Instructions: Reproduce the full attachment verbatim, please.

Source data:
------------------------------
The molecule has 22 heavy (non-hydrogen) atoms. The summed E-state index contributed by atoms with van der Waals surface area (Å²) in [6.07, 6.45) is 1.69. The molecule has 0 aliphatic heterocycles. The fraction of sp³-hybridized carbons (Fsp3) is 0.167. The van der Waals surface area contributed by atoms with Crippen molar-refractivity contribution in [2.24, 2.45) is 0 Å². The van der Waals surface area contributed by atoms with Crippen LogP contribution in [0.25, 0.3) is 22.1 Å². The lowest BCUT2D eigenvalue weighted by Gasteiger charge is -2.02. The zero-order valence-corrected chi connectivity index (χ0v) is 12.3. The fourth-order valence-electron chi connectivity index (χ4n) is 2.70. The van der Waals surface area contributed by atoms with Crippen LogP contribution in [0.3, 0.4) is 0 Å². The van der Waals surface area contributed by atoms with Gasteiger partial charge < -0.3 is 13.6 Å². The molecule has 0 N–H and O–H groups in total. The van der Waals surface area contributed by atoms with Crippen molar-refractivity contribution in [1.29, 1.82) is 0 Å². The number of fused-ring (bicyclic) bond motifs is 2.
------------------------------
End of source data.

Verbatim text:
The molecule has 22 heavy (non-hydrogen) atoms. The summed E-state index contributed by atoms with van der Waals surface area (Å²) in [6.07, 6.45) is 1.69. The molecule has 0 aliphatic heterocycles. The fraction of sp³-hybridized carbons (Fsp3) is 0.167. The van der Waals surface area contributed by atoms with Crippen molar-refractivity contribution in [2.24, 2.45) is 0 Å². The van der Waals surface area contributed by atoms with Crippen LogP contribution in [0.25, 0.3) is 22.1 Å². The lowest BCUT2D eigenvalue weighted by Gasteiger charge is -2.02. The zero-order valence-corrected chi connectivity index (χ0v) is 12.3. The fourth-order valence-electron chi connectivity index (χ4n) is 2.70. The van der Waals surface area contributed by atoms with Crippen LogP contribution in [0.3, 0.4) is 0 Å². The van der Waals surface area contributed by atoms with Gasteiger partial charge < -0.3 is 13.6 Å². The molecule has 0 N–H and O–H groups in total. The van der Waals surface area contributed by atoms with Crippen molar-refractivity contribution in [1.29, 1.82) is 0 Å². The number of fused-ring (bicyclic) bond motifs is 2.